On Saturday November 14, 2015, Leafa Wilson/Olga Krause sat cross-legged on the floor of Enjoy Public Art Gallery, flanked by her daughters Faith and Olive Wilson. Shrouded with a blue tarpaulin, Krause remained still as the two women uncovered her and shaved her head. The sisters, after plaiting a small section of each other’s hair, each lay down upon Krause’s lap as she hacked away dramatic lengths of her daughters’ hair with a sapelu (machete). One by one, onlookers were invited to come forward to cut away a lock of hair for themselves, to carry it until it could be buried in the ground as an act of regeneration.
As an emotional, violent and mediated act, the collective performance sought to disrupt the political and personal bonds that weave through the three women: long hair and beauty, mother and daughter, femininity and domesticity. Titled Fili, the Samoan term for thread, the work laid bare their personal histories and the strength of their matrilineal gafa (genealogies), while acknowledging the productive potential of anger. As the performance developed, the women and those in the audience were brought to tears by the strength of these actions. In seeking separation from their maternal and daughter roles, the women acknowledged each other equally as women and as participants. Rejecting the oppressive patriarchal standards that limit women’s emotional states and enforces predominantly Western standardised beauty ideals, the performance, most pertinently, professed that the Polynesian female body is a site of empowerment, beauty and independence.1
Encountering this performance within the white walls of the gallery, its meanings were first produced from the initial site of impact—the body, its subjectivities and the relationships that connect one to another. Yet, these are not held in isolation, nor are such ideas relative to the body alone. Working within an established gallery space, these actions can be seen as responsive to the structural inequalities of the site, and a reflection on whose bodies are privileged and given space within such institutions.2 This was not the only site the performance occupied, as a video of the performance was installed in the gallery in the week following and the hair—collected by both the audience and then the family—made its way offsite and back into the ground. In each space, the experience shifted.
For the sixth edition of the Enjoy Occasional Journal, the following collection of articles, responses and page works focus on the spaces in which performances are enacted, documented and brought into contact with audiences. From this perspective, the sites of encounter and dissemination for a selection of performance-based work within Aotearoa and further afield are considered. This is an inquiry into where the body has agency, in which spaces it can move, enact and be questioned—where the conditions of surveillance and documentation that characterise how we move through the world can be considered as subversive and generative tools.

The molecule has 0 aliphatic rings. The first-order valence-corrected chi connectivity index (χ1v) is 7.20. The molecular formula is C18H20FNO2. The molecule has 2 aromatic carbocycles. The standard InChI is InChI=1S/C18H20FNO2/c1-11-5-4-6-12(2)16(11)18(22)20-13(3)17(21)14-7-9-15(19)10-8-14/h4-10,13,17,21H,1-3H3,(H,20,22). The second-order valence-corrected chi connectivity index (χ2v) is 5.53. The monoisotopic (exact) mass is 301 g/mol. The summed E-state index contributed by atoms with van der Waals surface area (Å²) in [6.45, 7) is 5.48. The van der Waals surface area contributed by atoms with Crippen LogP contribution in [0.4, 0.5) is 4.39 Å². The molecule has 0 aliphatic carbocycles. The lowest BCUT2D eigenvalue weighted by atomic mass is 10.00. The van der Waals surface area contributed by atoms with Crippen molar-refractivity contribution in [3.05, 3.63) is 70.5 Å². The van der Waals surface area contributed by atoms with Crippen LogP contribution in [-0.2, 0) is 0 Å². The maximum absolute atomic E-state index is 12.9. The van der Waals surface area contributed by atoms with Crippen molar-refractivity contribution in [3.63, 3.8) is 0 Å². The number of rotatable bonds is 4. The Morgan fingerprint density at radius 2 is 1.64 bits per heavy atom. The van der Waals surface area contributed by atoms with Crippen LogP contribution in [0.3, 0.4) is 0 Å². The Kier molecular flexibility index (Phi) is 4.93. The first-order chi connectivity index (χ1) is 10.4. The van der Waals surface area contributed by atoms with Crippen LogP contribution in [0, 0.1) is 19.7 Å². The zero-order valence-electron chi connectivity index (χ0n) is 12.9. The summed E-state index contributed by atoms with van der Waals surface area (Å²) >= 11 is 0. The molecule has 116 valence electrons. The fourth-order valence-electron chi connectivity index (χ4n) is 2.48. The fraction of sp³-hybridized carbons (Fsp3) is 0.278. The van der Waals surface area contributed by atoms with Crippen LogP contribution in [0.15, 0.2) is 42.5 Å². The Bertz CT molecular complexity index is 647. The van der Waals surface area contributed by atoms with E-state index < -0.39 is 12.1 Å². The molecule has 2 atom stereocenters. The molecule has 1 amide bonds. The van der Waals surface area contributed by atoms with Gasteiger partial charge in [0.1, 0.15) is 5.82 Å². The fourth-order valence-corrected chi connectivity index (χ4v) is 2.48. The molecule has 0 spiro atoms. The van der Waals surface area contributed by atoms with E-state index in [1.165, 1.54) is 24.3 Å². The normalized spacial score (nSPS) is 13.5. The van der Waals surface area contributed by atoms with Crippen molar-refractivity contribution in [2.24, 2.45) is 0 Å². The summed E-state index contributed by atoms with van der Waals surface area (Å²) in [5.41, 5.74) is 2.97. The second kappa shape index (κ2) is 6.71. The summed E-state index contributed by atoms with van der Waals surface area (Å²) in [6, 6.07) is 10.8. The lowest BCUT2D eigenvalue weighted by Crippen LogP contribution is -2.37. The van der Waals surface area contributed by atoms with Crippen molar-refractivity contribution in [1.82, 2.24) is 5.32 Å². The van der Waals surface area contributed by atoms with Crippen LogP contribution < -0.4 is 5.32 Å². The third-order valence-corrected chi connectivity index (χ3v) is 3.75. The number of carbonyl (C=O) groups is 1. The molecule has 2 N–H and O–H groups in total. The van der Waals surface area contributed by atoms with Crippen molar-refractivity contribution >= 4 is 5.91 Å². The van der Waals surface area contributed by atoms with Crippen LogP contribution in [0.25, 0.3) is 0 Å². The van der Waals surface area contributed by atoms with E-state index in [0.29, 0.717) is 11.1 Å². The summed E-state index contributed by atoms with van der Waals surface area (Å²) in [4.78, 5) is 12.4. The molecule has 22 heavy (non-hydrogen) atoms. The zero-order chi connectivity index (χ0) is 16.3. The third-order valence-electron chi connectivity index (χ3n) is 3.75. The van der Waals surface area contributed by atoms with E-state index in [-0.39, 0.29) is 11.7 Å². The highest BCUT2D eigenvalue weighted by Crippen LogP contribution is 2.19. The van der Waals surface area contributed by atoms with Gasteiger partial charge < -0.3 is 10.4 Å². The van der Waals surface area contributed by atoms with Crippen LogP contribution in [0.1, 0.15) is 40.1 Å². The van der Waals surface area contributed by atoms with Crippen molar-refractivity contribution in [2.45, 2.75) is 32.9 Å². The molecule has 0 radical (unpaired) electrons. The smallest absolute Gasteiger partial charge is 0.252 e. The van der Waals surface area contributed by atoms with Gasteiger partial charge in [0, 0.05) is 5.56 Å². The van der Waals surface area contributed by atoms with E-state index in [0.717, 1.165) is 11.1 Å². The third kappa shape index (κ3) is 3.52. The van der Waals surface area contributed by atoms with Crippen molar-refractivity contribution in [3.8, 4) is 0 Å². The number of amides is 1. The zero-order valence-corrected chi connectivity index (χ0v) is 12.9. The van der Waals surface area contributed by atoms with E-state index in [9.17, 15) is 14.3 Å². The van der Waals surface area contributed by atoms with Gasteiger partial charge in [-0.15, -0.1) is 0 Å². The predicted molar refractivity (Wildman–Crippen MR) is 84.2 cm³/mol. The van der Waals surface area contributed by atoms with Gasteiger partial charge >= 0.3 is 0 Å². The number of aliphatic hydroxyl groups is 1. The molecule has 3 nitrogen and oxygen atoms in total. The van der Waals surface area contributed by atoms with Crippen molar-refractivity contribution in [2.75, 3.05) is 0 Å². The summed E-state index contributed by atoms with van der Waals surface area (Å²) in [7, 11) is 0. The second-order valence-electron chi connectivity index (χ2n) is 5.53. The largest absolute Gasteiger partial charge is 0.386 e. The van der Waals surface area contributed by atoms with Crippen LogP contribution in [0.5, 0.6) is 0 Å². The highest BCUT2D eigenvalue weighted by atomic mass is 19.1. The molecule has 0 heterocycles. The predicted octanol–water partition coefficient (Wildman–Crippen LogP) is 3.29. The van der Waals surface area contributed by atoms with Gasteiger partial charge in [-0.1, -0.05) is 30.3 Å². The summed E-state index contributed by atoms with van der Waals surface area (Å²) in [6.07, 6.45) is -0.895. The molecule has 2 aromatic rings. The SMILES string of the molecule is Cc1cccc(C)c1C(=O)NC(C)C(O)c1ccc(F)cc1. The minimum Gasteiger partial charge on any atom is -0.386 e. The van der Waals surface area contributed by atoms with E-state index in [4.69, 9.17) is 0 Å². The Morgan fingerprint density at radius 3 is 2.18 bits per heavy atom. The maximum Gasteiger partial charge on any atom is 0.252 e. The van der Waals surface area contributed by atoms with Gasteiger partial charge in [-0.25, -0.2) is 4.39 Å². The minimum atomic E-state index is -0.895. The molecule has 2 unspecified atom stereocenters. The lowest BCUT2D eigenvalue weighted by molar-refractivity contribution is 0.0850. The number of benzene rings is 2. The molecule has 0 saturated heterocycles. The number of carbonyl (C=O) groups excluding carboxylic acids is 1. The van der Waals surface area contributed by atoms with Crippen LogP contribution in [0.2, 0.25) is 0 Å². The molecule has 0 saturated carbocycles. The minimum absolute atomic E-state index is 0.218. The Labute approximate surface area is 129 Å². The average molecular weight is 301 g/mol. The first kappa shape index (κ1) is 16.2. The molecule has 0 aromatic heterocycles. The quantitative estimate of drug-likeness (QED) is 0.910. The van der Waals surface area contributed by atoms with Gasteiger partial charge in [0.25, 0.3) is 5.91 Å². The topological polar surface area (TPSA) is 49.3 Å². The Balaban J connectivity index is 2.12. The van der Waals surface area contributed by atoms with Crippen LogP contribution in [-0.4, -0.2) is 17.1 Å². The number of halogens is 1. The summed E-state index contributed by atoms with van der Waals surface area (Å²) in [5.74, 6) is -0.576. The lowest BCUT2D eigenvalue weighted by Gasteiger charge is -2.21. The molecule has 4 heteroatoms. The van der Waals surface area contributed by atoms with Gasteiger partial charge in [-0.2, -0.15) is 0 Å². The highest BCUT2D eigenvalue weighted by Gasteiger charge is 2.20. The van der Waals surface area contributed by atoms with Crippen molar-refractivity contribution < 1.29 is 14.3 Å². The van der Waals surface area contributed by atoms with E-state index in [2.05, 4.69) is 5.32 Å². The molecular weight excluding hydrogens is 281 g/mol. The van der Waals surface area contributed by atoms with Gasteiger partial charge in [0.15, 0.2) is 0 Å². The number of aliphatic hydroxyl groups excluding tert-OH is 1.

To find a place acknowledges “place” or “site,” not as autonomous spaces, but as areas where social/societal norms, the law and technology intersect. This perspective is explored most openly by artist Layne Waerea, whose work features as the cover for this edition of the Occasional Journal. Exploring the boundaries of what is both considered socially acceptable and legally permissible within public spaces, Waerea’s interventions first appear as modest, humorous actions. Combining documents and first-hand accounts in response to a specific law and/or event, these interventions speak to an understanding of space not simply as a physical or public site, but as a location where the political and legal intersects. Acknowledging the Treaty of Waitangi (1840) as one of the governing frameworks within Aotearoa, Waerea’s practice questions land-use and ownership and comments on the unseen structures that form part of our political environment.
It is the considered simplicity of gestures such as Waerea’s that Victoria Wynne-Jones’ article “Pointing out event-lets” recognises the strength in, focusing on interpersonal relations and the intimate moments of encounter to which performance lends itself. In response to a series of questions presented to artists Audrey Baldwin, Alicia Frankovich, Mark Harvey, Robyn Jordaan, and Angela Tiatia, the possibilities for performance to enact change are discussed. Weaving together perspectives from these artists, Wynne-Jones’s discussion focuses on “the delicateness of the event,” tracing the impact of the artists’ gestures through events that put the body on display and on-site. Through the use of references from theatre, dance and critical theory, the fluidity of how performance is defined is challenged through the varied sources.
From small moments to quiet moments, Chris Braddock’s article looks at the work of Kalisolaite ‘Uhila through the lens of radical silence, advocating that non-active or non-vocal ways of working can create a different understanding of what it means to listen and be attentive. While recognising the potential framework silence can create to encounter another, this dialogue is challenged upon encountering the passivity of ‘Uhila’s work, as his silence cannot be separated from his own subjectivity and the experience and perceptions of Pacific Islanders within Aotearoa. Discussing ‘Uhila’s work further, Dilohana Lekamge’s essay “Who’s missing and how can we reach them?” uses Uhila’s performance Maumau-taimi as an example of how different cultures can be represented in galleries. Highlighting the potential for performance art to both represent and connect with Indigenous, minority, or POC artists, Lekamge frames performance as political act—one that insert the body into spaces as a form of self-representation and self-determination.